# Equivalence Class for Abstract Algebra Class

Let $$R_3= \{(a,b)\mid a,b \in \mathbb{Z}\text{ and there exists }k \in \mathbb{Z} \text{ such that }a-b=3k\}.$$

I know there is an equivalence relation but I'm not 100% on what it means to be an equivalence class for this problem. In class we got 3: $\{0,3,6,9,\ldots\}$ and $\{1,4,7,10,-2,-5,\ldots\}$ and $\{2, 5, 8, 11, -1, -4,\ldots\}$.

I don't understand where these cells came from. Help?

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I'll try to put it this way:

Define a relation $\sim$ on $\mathbb Z$, such that $a \sim b \iff \exists k \in \mathbb Z ~~ \text{such that}~~~~a-b=3k$

What does this say?

Integers $a$ and $b$ are related if and only if on their difference is a multiple of $3$. Since, the remainder when $a-b$ is divided by $3$ is the difference of the remainders when $a$ and $b$ are divided by $3$, taken(all taken$\mod 3$). So, integers $a$ and $b$ are related if and only if they leave the same remainder when divided by $3$.

Now try to put all those numbers that are related to each other in the same "cell" and those that are not related in different "cells".

But, now notice that the number of distinct cells you'll need for the purpose is no more than $3$ and no less! (Why?)

Construct these "cells" to see how they coincide with what you have written down in your class.

And, now call these cells "equivalence classes".

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An exercise in set theory (if $k$ runs through $\mathbb Z$, then so does $-k$):

$[a] = \\ \{b \in \mathbb{Z} \text{ such that there exists }k \in \mathbb{Z} \text{ such that }a-b=3k\}=\\ \{b \in \mathbb{Z} \text{ such that there exists }k \in \mathbb{Z} \text{ such that }b=a-3k\}=\\ \{b \in \mathbb{Z} \text{ such that there exists }k \in \mathbb{Z} \text{ such that }b=a+3(-k)\}=\\ \{a+3k | k \in \mathbb{Z}\}=\\ \{\dots,a-6,a-3,a,a+3,a+6,\dots\}$

You should have written $\{\ldots, -5, -2, 1, 4, 7, 10,\ldots\}$ instead of $\{1,4,7,10,-2,-5,\ldots\}$

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I agree with you. A matter of notation, changing which we would have lost some info. +1. (May be, I'll add it to my answer later =)) – user21436 Jan 31 '12 at 21:08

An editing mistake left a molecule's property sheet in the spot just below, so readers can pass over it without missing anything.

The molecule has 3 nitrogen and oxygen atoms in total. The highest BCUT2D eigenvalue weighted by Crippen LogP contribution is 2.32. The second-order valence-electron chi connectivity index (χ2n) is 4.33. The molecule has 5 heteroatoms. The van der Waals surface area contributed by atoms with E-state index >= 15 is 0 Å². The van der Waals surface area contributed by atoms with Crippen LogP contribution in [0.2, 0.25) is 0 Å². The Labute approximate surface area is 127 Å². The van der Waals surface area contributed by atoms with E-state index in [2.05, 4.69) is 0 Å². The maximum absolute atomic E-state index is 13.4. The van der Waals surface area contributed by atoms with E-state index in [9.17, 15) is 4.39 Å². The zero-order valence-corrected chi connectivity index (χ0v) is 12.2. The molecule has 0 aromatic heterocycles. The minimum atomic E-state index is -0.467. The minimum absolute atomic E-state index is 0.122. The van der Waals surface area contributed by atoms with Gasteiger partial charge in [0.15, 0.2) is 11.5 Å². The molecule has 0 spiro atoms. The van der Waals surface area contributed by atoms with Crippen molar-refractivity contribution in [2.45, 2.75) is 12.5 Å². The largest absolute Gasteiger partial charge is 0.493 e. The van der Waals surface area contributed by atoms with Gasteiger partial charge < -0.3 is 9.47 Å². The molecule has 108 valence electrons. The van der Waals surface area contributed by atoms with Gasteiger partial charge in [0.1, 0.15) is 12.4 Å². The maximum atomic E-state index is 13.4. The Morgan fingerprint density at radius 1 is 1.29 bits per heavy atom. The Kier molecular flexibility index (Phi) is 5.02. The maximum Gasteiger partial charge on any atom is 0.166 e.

This question is old, but I'd like to share my view of it. I hope this offends no one.

What you are dealing with are equivalence classes modulo an integer. That is, you are dealing with equivalence classes defined by $[a]=\{b \in \mathbb{Z}:b \cong a \pmod 3\}$ for an element $a$.

In the case of the relation of congruence modulo $n$, there are $n$ equivalence classes: $[0], [1], [2], \dots, [n-1]$. You can see that supposing $[n]$ or $[n+1]$ is silly, since $b \cong n \pmod n$ reduces to $b \cong 0\pmod 0$ and $b \cong n+1 \pmod n$ reduces to $b \cong 1 \pmod n$ (and, hence $[n]=[0]$ and $[n+1]=1$). In other words, $[0], [1], [2],\dots, [n-1]$ are all of the equivalence classes.

For congruence modulo $3$, we thusly have $[0], [1],$ and $[2]$. That is, \begin{align} [0]&=\{b \in \mathbb{Z}: b\cong 0 \pmod 3\}\\ &=\{3,6,9,\dots\}.\\ [1]&=\{b \in \mathbb{Z}: b\cong 1 \pmod 3\}\\ &=\{4,7,10,\dots\}.\\ [2]&=\{b \in \mathbb{Z}: b\cong 2 \pmod 3\}\\ &=\{5,8,11,\dots\}. \end{align}

In other words, the three equivalence classes are numbers that divide $3$ with remainder $0$, all numbers that divide $3$ with remainder $1$, and all numbers that divide $3$ with remainder 2.

This is the beauty of equivalence classes: They partition the set they are defined on into disjoint sets which as a whole form the entire set. i.e. For any given equivalence relation $E$ on set $S$ and the equivalence classes $[a]=\{b \in S: aEb\}$, $$\bigcup_{a \in S}[a]=S.$$

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